Jump to: navigation, search
Lolita LebrónBorn(1919-11-19)November 19, 1919
Lares, Puerto RicoDiedAugust 1, 2010(2010-08-01) (aged 90)
San Juan, Puerto RicoNationalityPuerto RicanOrganizationPuerto Rican Nationalist PartyInfluenced byPedro Albizu CamposReligionCatholic[1]SpouseSergio IrizarryPart of a series on thePuerto Rican
Nationalist Party
Flag of Puerto Rico (Light blue).svg

Flag of the Puerto Rican Nationalist Party.svg
Flag of the Puerto Rican Nationalist Party

Dolores “Lolita” Lebrón Sotomayor (November 19, 1919 – August 1, 2010) was a Puerto Rican nationalist who was convicted of attempted murder and other crimes after leading an assault on the United States House of Representatives in 1954, resulting in the wounding of five members of Congress. She was freed from prison in 1979 after being granted clemency by President Jimmy Carter.

Lebrón was born and raised in Lares, Puerto Rico, where she joined the Liberal Party. In her youth she met Francisco Matos Paoli, a renowned Puerto Rican poet, with whom she had a relationship. In 1941, Lebrón migrated to New York City, where she joined the Puerto Rican Nationalist Party, gaining influence within the party’s leadership. Within the organization she advocated socialist and feminist ideas.

In 1952, after the Constitution of the Commonwealth of Puerto Rico was promulgated, the Nationalist Party began a series of revolutionary actions, including the Jayuya Uprising. As part of this initiative, Pedro Albizu Campos ordered her to organize attacks in the United States, focusing on locations that were “the most strategic to the enemy”. She became the leader of a group of nationalists, who attacked the United States House of Representatives in 1954. She was incarcerated as a result. Lebrón remained imprisoned 25 years, when President Jimmy Carter issued pardons to the group involved. After their release in 1981, the nationalists returned to Puerto Rico, where independence movements received them with a celebration. During the following years she continued her involvement in pro-independence activities, including the Navy-Vieques protests. Her life would be subsequently detailed in books and a documentary. On August 1, 2010, Lebrón died from complications of a cardiorespiratory infection.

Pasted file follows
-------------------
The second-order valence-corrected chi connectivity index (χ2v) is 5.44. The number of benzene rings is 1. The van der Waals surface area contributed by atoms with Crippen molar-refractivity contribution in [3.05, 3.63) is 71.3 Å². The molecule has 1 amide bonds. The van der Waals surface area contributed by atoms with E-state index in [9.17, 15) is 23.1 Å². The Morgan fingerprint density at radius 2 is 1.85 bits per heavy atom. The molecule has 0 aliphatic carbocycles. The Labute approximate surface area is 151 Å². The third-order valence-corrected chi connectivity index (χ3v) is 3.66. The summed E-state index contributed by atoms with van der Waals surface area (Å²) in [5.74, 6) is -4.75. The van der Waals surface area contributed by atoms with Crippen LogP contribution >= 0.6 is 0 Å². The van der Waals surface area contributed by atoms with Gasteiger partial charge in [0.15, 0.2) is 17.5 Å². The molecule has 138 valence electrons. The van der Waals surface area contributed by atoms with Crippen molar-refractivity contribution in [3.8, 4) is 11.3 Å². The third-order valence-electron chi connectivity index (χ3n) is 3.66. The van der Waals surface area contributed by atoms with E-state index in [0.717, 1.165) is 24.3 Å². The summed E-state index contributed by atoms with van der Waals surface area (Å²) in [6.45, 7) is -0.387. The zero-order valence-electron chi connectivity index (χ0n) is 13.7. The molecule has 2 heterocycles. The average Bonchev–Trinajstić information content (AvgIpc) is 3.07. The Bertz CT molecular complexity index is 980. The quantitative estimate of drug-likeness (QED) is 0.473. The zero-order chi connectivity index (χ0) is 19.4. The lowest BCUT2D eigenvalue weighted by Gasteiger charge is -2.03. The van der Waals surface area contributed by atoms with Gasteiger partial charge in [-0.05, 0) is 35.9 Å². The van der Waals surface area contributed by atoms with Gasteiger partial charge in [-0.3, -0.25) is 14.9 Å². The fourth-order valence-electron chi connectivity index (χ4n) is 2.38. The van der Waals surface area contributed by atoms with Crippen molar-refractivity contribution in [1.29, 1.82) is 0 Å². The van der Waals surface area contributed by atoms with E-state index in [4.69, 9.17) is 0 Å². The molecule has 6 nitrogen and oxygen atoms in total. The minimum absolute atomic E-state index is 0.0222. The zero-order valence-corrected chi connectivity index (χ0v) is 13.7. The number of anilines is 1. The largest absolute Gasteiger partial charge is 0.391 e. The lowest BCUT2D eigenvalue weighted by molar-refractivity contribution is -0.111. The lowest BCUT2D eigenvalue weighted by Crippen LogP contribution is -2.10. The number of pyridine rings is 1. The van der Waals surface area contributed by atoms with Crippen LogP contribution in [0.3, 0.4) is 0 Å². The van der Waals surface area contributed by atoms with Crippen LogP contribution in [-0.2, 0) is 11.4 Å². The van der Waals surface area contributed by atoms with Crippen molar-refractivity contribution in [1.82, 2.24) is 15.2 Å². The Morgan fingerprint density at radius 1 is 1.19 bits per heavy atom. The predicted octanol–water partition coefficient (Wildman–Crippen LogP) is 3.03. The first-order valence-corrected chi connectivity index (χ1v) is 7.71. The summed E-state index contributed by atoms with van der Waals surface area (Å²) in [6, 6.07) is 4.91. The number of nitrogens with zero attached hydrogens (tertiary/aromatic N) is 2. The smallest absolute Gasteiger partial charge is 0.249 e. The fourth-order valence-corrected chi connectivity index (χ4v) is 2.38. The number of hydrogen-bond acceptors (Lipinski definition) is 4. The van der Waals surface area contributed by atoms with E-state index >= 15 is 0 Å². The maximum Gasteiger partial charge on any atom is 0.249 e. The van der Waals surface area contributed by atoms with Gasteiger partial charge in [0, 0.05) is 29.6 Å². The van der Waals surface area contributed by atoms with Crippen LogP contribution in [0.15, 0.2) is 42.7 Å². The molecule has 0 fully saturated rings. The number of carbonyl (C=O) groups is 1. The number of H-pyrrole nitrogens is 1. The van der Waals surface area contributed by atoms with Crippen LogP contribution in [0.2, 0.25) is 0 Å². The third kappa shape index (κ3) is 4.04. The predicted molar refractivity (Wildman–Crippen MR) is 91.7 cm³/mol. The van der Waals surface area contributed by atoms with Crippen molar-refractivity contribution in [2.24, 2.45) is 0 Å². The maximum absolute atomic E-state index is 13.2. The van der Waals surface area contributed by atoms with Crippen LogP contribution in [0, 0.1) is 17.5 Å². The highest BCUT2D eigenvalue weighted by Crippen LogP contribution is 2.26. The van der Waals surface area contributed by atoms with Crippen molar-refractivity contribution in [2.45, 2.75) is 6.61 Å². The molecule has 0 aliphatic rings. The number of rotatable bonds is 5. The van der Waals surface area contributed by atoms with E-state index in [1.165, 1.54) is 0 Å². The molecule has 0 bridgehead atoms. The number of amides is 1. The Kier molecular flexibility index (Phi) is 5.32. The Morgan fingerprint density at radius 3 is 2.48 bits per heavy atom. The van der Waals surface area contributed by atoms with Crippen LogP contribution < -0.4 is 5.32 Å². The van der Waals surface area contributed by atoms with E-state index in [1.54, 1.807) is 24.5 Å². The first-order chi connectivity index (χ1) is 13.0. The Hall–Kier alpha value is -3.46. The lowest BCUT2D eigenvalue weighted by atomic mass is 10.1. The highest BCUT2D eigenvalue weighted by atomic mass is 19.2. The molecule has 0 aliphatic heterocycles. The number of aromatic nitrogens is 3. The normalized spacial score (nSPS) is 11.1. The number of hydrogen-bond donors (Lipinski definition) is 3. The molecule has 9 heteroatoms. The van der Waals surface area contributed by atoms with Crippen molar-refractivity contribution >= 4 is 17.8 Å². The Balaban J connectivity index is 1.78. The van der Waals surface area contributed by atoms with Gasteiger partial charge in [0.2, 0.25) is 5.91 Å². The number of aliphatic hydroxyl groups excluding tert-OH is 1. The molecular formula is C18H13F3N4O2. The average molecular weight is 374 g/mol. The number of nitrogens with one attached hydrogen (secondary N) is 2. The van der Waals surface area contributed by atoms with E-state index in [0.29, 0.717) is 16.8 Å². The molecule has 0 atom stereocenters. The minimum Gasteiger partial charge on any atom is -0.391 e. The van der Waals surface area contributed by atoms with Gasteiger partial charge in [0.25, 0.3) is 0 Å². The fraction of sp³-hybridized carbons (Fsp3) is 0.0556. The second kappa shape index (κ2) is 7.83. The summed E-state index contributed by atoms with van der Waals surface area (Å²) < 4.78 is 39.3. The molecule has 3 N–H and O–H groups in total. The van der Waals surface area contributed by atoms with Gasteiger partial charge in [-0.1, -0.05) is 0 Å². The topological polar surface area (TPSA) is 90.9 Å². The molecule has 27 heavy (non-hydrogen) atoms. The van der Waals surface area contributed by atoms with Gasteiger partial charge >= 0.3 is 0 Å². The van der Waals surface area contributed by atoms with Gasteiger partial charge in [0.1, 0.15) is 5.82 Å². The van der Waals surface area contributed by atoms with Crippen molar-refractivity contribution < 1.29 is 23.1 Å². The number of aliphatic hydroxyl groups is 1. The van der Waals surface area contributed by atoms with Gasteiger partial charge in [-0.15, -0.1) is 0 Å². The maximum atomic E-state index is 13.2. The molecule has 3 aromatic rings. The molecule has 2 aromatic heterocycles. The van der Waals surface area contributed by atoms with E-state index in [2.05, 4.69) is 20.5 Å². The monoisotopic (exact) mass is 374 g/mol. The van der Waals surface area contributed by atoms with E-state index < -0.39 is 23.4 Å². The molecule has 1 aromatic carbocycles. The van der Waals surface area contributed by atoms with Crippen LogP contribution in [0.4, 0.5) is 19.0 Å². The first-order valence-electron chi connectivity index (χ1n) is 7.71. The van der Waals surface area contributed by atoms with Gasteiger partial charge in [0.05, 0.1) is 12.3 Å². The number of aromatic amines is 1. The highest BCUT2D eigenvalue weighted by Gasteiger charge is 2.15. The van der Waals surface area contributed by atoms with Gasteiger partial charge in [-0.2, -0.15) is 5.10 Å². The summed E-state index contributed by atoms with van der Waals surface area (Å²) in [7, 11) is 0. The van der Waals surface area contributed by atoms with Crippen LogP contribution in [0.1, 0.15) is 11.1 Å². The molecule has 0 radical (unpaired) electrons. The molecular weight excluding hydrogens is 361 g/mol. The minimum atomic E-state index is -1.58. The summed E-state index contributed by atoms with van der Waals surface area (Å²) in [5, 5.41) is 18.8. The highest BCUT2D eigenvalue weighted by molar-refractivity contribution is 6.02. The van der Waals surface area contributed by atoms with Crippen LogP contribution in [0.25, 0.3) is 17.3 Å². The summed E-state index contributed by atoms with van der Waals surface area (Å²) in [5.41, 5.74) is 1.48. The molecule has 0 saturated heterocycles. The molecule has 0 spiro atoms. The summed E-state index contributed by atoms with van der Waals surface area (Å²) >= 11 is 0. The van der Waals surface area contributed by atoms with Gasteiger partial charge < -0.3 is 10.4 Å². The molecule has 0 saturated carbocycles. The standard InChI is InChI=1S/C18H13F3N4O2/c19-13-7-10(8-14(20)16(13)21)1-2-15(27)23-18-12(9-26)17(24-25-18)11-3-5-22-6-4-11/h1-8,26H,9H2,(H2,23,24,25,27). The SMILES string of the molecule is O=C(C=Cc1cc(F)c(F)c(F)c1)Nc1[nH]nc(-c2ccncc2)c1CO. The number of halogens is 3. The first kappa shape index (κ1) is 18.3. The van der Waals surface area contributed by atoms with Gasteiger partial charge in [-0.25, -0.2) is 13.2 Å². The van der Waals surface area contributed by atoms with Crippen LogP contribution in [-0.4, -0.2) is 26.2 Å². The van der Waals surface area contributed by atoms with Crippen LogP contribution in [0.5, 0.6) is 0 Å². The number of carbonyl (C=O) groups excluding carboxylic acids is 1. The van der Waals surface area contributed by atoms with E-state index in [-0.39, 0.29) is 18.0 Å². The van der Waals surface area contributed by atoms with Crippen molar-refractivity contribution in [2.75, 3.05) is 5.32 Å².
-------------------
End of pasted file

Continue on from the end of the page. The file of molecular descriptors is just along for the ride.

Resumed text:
Notes
3
Posted
1 year ago
Either take me in heaven and understand I was a sheepDid the best I could, raised in insanityOr send me to hell cause I ain’t beggin’ for my lifeAin’t nothing worse than this cursed ass hopeless life

Either take me in heaven and understand I was a sheep
Did the best I could, raised in insanity
Or send me to hell cause I ain’t beggin’ for my life
Ain’t nothing worse than this cursed ass hopeless life

Notes
6
Posted
1 year ago

dont judge by just looking at someone

because its easier to look and give negative feed back on the faults of others rather than seeing your own faults

Notes
4
Posted
1 year ago
never quit what you’re doing, if you really want something go get it. no one is stopping you but yourself.

never quit what you’re doing, if you really want something go get it. no one is stopping you but yourself.

Notes
1
Posted
1 year ago

streetraised:

When you finally realize that people DON’T change,
They just get better at hiding who they really are…  

Notes
6
Posted
1 year ago

Here’s a message to the newborns, waitin’ to breathe
If you believe then you can achieve
Just look at me
Against all odds, though life is hard we carry on
Livin’ in the projects, broke with no lights on
To all the seeds that follow me
protect your essence
Born with less, but you still precious

Posted
1 year ago
patriciadelcarmen:

“When tyranny is law, revolution is order.”

patriciadelcarmen:

“When tyranny is law, revolution is order.”

Notes
50
Posted
1 year ago

life goes on

life goes on by 2pac

Bury me smilin’
with G’s in my pocket
have a party at my funeral
let every rapper rock it
let tha hoes that I usta know
from way before
kiss me from my head to my toe
give me a paper and a pen
so I can write about my life of sin
a couple bottles of Gin
incase I don’t get in
tell all my people i’m a Ridah
nobody cries when we die
we outlaws
let me ride
until I get free
I live my life in tha fast lane
got police chasen me
to my niggas from old blocks
from old crews
niggas that guided me through
back in tha old school
pour out some liquor
have a toast for tha homies
see we both gotta die
but ya chose to go before me
and brothas miss ya while your gone
you left your nigga on his own
how long we mourn
life goes on…

Notes
1
Posted
1 year ago

dont stop the music

Posted
1 year ago

Charlie Chaplin final speech in The Great Dictator

Notes
10
Posted
1 year ago

rocky balboa

(Source: rocky balboa)

Let me tell you something you already know. The world ain’t all sunshine and rainbows. It’s a very mean and nasty place, and I don’t care how tough you are, it will beat you to your knees and keep you there permanently if you let it. You, me, or nobody is gonna hit as hard as life. But it ain’t about how hard you hit. It’s about how hard you can get hit and keep moving forward; how much you can take and keep moving forward. That’s how winning is done! Now, if you know what you’re worth, then go out and get what you’re worth. But you gotta be willing to take the hits, and not pointing fingers saying you ain’t where you wanna be because of him, or her, or anybody. Cowards do that and that ain’t you. You’re better than that!
Notes
14
Posted
1 year ago